By Julia Claire
Special to The Legal
In my law firm days, the lawyers and I snickered at the HBS management “tips” on the elevator “captivate” screens. Was the nation’s premier business school getting their material from kindergarten and Office Space? Now, managing business development and operations for Hire an Esquire — which helps law practices locate, manage and pay contract and local counsel — I
interface with an average of 10-20 law practices a day from solos to national firms. Equally simple advice seems to distinguish the thriving practice from the veteran lawyer still chasing $75 dollars in court.
From cold, introduced, conference, follow-up and customer satisfaction calls to coffee, in-person and virtual meetings, I have spoken with hundreds of key decision makers in both thriving and struggling practices. Patterns emerged differentiating the two, which taught three key lessons:
1) Dale Carnegie Was Right:
Many solos, founding or equity partners, and office administrators were friendly and personable — even when I was cold calling and they weren’t interested in Hire an Esquire. Quick chats with these decision makers generally revealed a bustling practice. They didn’t remind me that I was a “sales call,” although a certain kind of attorney did.
These attorneys expressed disappointment that I wasn’t a client or a referral and then volunteered that they didn’t have enough work, let alone anything to outsource. A few partners who begrudgingly took my call upon insistence of a client seemed equally desperate for business. Their tone made it clear that they were too busy to talk to me, but their words said that they didn’t have enough work for their full-time attorneys. Local counsel arrangements were reserved for law firms that would potentially reciprocate or send referrals. Like the many other people they come into contact with daily, I was also a potential source of recommendations and business. How many other prospective clients and recommendations did they regularly repel?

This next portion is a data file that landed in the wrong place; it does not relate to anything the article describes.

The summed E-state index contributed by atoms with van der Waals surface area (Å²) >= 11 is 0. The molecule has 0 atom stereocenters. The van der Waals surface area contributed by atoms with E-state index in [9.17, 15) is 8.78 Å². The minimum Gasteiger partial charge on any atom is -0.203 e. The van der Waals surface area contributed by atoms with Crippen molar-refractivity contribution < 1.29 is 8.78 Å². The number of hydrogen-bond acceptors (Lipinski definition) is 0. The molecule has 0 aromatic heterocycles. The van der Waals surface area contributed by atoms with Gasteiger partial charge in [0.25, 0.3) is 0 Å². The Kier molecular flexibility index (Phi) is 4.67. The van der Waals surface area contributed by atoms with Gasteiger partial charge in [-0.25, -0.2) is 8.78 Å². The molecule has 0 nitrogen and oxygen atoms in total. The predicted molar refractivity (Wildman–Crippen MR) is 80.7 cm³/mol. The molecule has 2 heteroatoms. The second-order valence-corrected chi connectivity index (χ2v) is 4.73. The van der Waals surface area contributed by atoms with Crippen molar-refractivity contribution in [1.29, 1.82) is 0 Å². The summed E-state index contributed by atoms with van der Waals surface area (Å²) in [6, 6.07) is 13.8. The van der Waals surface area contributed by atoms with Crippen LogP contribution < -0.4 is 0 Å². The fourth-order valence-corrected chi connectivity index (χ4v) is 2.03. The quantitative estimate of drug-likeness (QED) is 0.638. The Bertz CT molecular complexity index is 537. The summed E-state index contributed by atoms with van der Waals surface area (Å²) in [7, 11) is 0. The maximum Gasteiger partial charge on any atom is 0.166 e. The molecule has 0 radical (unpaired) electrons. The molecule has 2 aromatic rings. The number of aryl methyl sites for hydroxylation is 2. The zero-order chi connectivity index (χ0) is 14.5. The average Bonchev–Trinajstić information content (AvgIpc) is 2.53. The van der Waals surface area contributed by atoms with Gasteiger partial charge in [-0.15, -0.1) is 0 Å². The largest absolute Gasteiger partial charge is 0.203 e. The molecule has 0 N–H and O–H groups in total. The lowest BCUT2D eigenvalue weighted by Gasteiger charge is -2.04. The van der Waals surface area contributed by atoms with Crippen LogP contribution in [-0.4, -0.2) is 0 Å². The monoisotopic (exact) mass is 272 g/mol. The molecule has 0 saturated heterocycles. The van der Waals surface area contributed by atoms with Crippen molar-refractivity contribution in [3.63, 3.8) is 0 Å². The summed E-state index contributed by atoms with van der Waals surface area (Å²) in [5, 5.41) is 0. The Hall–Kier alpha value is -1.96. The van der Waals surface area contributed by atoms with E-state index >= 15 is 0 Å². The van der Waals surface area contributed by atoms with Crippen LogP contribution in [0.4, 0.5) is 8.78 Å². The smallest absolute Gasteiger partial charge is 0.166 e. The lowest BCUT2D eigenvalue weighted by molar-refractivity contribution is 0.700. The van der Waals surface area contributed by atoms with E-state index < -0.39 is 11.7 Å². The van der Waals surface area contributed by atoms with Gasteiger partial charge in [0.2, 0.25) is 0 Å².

2) Work Smart and Delegate:
Talented support staff can impact revenues as significantly as associates. There is a wealth of business and tech savvy tucked away in law offices. I observed office administrators and paralegals proactively seeking out successful technology and business strategies to cut costs and increase business. Simultaneously, they deftly managed distractions and minor issues, freeing attorneys to focus on billable work.
Even the practices of charismatic lawyers suffered from poor organization and delegation. Although they frequently had more business than they could handle (hence why I was in their offices) they still wasted time on details their admin was capable of performing: the most basic decisions, managing the firm Hire an Esquire account, non-substantive communication with clients and filing. Files covered their desks and window ledges; frequent interruptions and unfinished or overdue tasks plagued their office. Rainmaking skills that could have resulted in a profitable practice and more leisure time were thwarted by micromanagement.
3) Technology is Your Friend:
Firms that marketed to the general public with clean, simple and sleek websites were busier than those with heavy homepage text and boxy frames. Law firms providing services to the general public that frequently popped up as Google ads were sufficiently busy and in need of extra attorney power that sometimes the office administrators excitedly called me back the same day that I sent an introductory e-mail.
By November, I used these initially unintentional discoveries to selectively target firms that were sufficiently busy to need our service. Requests for more information about Hire an Esquire jumped to ~30 percent from ~5 percent of decision makers contacted. Of those not interested, firms that stated that they were busy but preferred other systems to handle frequent work overflow went from ~12 percent to ~60 percent.
Lawyers know there are infinite exceptions to rules. Volume sales strategies require gross over-generalizations and practice management is a highly personal choice based upon equally personal values and factors. Still, I couldn’t help but repurpose the grueling hours I spent in “sales” for the benefit of my fellow attorney–entrepreneurs that wish to begin - or expand - a law practice.
*Top photo courtesy of the Zartorialist under the Creative Commons License http://www.flickr.com/photos/acousticskyy/4021374505/sizes/m/in/photostream/
Julia Claire is a co-founder of Hire an Esquire, which enables law firms and legal departments to locate, manage and pay local and contract counsel with ease online. In addition to practicing law, she has taught legal writing as an adjunct professor in Temple Law’s International LLM Program and as an online lecturer at Quimbee.com